Am J Med Public Health | Volume 3, Issue 1 | Research Article | Open Access
Thomas Boansi Gyamerah1, Samuel Adusei2, Benjamin Twiri Ampah3, Hope Smith Lomotey3 and Albert Abaka-Yawson3*
1Nursing and Midwifery Training College, Asankrangwa, Ghana
2Department of Obstetrics and Gynecology, University of Cape Town, South Africa
3Department of Biological, Environmental and Occupational Health Sciences, University of Ghana, Ghana
*Correspondance to: Albert Abaka-YawsonFulltext PDF
COVID-19 is an irresistible infection. The genetic sequence of SARS-CoV-2, the coronavirus that causes COVID-19, sparked a surge in global research and development to create a vaccine. The study investigated the experience of student nurses and midwives on the first dose of COVID-19 vaccine. This report showed that students know something about COVID-19 and its vaccine. These students got their information through various ways such as social media, television as well as through their friends. They had also received the first dose of the COVID-19 vaccine. Moreover, upon their first shot of the vaccine they experienced headache, fever, weakness, slept a lot, pain at the injection site and hunger. All these subsided within a few days. It is suggested that taking part in the vaccination of the COVID-19 will strengthen individual’s immune system, offer protection and also reduce the contraction of the virus. Also, the doses can be made one. Moreover, education should be more to enhance the vaccination program to clear the myth about the vaccine and help in prompt management of the side effects as they occur. People should be able to voice out about their readiness for the vaccine, about their immune system, and any underlying conditions they might have.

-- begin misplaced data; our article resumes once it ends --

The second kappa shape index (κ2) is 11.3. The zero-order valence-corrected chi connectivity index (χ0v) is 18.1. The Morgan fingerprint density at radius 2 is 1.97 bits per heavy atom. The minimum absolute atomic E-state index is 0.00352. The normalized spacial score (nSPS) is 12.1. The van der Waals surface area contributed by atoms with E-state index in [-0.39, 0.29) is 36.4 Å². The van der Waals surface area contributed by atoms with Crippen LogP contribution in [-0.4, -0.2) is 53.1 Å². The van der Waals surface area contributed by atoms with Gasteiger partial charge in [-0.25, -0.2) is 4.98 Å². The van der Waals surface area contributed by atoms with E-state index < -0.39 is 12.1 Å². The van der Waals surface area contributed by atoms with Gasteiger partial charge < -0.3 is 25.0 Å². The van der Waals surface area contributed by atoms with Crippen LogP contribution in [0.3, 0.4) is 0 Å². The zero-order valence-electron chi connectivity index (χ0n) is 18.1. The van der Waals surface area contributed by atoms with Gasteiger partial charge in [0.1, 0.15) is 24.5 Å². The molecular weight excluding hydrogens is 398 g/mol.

COVID-19; COVID-19 vaccine; Student nurses and midwives; Qualitative research; Nursing training college
Gyamerah TB, Adusei S, Ampah BT, Lomotey HS, Abaka-Yawson A. Student Nurses and Midwives’ Experiences of COVID-19 Vaccines. Am J Med Public Health. 2022;3(1):1032..